You may recall that only a week ago the House decided to postpone an impeachment vote for IRS commissioner John Koskinen in favor of holding hearings instead. This clearly distressed a number of conservatives who feel that the mismanagement of the agency and its various scandals were more than sufficient grounds to give the man his walking papers. Still, the hearings were bound to produce some fireworks and the first round certainly didn’t disappoint. Today I wanted to hit a few of the highlights.

Right out of the gate, Koskinen was asked about previous statements he’d made under oath regarding the preservation and recovery of emails and other documents from the entire Lois Lerner affair. When pressed on the subject, the commissioner didn’t exactly say that he’d lied about it, but did admit that some of the things he said turned out not to be true. (Independent Journal Review)

Internal Revenue Service Commissioner John Koskinen admitted to making false statements while testifying under oath to a congressional committee Wednesday.

During his opening remarks in a House Judiciary Committee hearing where he was the sole witness, Koskinen acknowledged previous statements of his were indeed false:

“From the start, I directed IRS staff to cooperate fully with Congress and to recover lost information where possible, and I testified to the best of my knowledge. But the truth is that we did not succeed in preserving all of the information requested and some of my testimony later proved mistaken.”

I suppose that comes down to the age old question of whether you lied or you were simply wrong about something. That’s a question which the committee (and the public) will have to answer for themselves.

There was another question raised concerning the IRS employees who were found to have deleted all of those Lois Lerner emails. Surely these are the culprits we’re looking for here. I imagine they must be cooling their heels in jail by now or at least awaiting trial, right? Nope. Turns out that they are both still on the IRS payroll… just in a different department. (Washington Examiner)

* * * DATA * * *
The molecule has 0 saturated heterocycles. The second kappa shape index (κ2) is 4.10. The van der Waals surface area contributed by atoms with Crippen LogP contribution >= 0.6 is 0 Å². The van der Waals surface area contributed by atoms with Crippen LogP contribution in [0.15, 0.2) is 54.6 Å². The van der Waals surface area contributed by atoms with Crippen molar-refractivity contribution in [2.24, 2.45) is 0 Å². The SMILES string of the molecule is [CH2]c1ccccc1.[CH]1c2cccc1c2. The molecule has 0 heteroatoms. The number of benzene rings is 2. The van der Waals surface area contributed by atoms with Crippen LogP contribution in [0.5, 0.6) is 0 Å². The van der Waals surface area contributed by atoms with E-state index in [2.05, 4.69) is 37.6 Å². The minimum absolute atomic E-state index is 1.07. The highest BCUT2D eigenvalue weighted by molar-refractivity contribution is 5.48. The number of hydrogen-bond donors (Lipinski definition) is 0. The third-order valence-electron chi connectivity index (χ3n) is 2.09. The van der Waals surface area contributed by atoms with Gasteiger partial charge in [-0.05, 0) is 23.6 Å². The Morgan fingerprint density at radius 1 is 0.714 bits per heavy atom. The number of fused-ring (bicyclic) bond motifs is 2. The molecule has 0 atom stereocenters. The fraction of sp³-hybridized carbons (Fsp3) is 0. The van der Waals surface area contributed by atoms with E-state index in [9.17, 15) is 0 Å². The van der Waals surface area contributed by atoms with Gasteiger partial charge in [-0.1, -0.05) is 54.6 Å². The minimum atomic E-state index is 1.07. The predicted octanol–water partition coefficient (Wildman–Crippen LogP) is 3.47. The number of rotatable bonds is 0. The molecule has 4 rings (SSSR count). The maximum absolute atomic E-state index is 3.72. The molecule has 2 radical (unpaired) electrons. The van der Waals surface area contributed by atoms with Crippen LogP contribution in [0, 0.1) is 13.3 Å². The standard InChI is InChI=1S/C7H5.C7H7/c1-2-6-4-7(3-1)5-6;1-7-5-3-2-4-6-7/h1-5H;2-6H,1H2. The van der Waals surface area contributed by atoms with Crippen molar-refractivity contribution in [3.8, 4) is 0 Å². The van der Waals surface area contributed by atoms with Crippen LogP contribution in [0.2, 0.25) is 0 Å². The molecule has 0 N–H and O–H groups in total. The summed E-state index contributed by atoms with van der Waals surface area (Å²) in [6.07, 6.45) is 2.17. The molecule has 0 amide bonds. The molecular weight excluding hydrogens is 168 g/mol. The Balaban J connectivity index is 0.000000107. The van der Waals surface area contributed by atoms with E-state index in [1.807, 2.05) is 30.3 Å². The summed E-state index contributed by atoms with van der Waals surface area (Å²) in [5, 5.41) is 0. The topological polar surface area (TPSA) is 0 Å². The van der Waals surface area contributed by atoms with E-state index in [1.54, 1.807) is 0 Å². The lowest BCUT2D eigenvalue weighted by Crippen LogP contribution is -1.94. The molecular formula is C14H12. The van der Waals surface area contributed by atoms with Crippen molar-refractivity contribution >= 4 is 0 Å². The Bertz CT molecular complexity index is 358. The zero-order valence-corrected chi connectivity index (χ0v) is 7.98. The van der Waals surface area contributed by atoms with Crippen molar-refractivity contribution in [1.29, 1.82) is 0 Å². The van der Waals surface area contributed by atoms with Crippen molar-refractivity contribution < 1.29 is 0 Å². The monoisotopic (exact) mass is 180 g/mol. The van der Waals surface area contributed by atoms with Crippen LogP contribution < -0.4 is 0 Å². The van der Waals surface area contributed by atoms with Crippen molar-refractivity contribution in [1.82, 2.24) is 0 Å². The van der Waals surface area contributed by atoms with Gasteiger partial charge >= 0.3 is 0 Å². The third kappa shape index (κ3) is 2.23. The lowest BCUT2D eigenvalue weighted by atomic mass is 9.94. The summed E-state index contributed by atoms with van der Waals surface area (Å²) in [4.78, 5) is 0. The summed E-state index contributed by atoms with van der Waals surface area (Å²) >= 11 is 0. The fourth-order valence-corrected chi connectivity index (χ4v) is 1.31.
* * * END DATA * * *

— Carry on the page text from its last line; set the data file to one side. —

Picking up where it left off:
IRS Commissioner John Koskinen said Wednesday the two unnamed employees who destroyed thousands of emails belonging to Lois Lerner, former head of the tax-exempt unit, kept their jobs at the agency.

During his impeachment hearing before the House Judiciary Committee, Koskinen said the two officials had committed an “honest mistake” by wiping 422 back-up tapes believed to contain Lerner’s emails in 2014. The emails had been requested under a congressional subpoena during the investigation into the Internal Revenue Service’s targeting of conservative groups.

“The IG’s investigation found that they were not aware” of the subpoena, Koskinen said of the employees who scrubbed Lerner’s records.

Don’t even get me started on that entire saga again. We’ve written about it here extensively and the idea that someone in that department could have been “unaware” of the maelstrom surrounding their office is beyond the pale. But as long as the stonewall continues, there doesn’t seem to be much that anyone can do about it… short of impeaching the boss. Yet when he was asked about the rather, er… suspicious timing of all those records being destroyed, Koskinen didn’t have much of an answer. (Townhall)

Koskinen said he met with senior executives and was assured the emails would be saved.

“I was assured that was being done,” he noted.

Apparently the message “didn’t get to people who do the work of destroying emails,” Goodlatte said.

“All but two employees on the midnight shift in Spartansburg,” Koskinen responded. “That was a mistake and I took responsibility for it.”

So the message “didn’t get out.” I’m not sure if that’s the remarkable phrase in this exchange or the fact that you have people whose job it is to do the work of destroying emails. That’s a job? If it pays well I may have to look into that because it sounds pretty easy.

Still, for all of this, Koskinen is maintaining that any talk of impeachment is “unwarranted.” He keeps using that word. I don’t think it means what he thinks it means.

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